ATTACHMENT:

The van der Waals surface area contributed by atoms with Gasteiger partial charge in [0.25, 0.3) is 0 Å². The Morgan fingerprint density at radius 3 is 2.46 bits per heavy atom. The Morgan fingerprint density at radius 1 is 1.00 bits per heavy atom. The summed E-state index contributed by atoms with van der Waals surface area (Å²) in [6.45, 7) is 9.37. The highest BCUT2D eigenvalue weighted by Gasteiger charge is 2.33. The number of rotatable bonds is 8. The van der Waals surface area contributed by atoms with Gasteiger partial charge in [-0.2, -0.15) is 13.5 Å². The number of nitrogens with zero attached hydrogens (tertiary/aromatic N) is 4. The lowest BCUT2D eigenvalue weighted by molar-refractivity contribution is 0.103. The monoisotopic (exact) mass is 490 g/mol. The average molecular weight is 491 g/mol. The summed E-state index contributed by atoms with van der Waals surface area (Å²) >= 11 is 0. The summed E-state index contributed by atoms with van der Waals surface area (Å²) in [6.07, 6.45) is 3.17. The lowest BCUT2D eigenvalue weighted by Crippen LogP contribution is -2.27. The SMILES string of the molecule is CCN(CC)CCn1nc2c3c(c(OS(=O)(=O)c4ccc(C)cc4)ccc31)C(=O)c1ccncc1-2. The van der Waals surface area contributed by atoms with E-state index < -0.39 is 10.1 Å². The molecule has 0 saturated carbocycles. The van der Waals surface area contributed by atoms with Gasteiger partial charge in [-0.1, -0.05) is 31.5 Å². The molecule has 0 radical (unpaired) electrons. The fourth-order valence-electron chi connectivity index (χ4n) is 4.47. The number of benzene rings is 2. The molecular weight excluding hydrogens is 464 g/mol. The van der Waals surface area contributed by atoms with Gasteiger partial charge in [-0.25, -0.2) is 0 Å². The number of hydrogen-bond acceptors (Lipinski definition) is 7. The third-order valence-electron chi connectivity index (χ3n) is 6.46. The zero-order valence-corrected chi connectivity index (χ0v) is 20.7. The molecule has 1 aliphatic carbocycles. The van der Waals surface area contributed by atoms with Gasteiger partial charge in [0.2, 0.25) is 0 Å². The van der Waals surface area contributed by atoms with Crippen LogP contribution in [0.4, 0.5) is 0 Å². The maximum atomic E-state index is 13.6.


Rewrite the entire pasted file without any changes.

The van der Waals surface area contributed by atoms with Gasteiger partial charge in [0.25, 0.3) is 0 Å². The Morgan fingerprint density at radius 3 is 2.46 bits per heavy atom. The Morgan fingerprint density at radius 1 is 1.00 bits per heavy atom. The summed E-state index contributed by atoms with van der Waals surface area (Å²) in [6.45, 7) is 9.37. The highest BCUT2D eigenvalue weighted by Gasteiger charge is 2.33. The number of rotatable bonds is 8. The van der Waals surface area contributed by atoms with Gasteiger partial charge in [-0.2, -0.15) is 13.5 Å². The number of nitrogens with zero attached hydrogens (tertiary/aromatic N) is 4. The lowest BCUT2D eigenvalue weighted by molar-refractivity contribution is 0.103. The monoisotopic (exact) mass is 490 g/mol. The average molecular weight is 491 g/mol. The summed E-state index contributed by atoms with van der Waals surface area (Å²) >= 11 is 0. The summed E-state index contributed by atoms with van der Waals surface area (Å²) in [6.07, 6.45) is 3.17. The lowest BCUT2D eigenvalue weighted by Crippen LogP contribution is -2.27. The SMILES string of the molecule is CCN(CC)CCn1nc2c3c(c(OS(=O)(=O)c4ccc(C)cc4)ccc31)C(=O)c1ccncc1-2. The van der Waals surface area contributed by atoms with E-state index < -0.39 is 10.1 Å². The molecule has 0 saturated carbocycles. The van der Waals surface area contributed by atoms with Gasteiger partial charge in [-0.1, -0.05) is 31.5 Å². The molecule has 0 radical (unpaired) electrons. The fourth-order valence-electron chi connectivity index (χ4n) is 4.47. The number of benzene rings is 2. The molecular weight excluding hydrogens is 464 g/mol. The van der Waals surface area contributed by atoms with Gasteiger partial charge in [-0.25, -0.2) is 0 Å². The number of hydrogen-bond acceptors (Lipinski definition) is 7. The third-order valence-electron chi connectivity index (χ3n) is 6.46. The zero-order valence-corrected chi connectivity index (χ0v) is 20.7. The molecule has 1 aliphatic carbocycles. The van der Waals surface area contributed by atoms with Gasteiger partial charge in [0.2, 0.25) is 0 Å². The van der Waals surface area contributed by atoms with Crippen LogP contribution in [0.4, 0.5) is 0 Å². The maximum atomic E-state index is 13.6.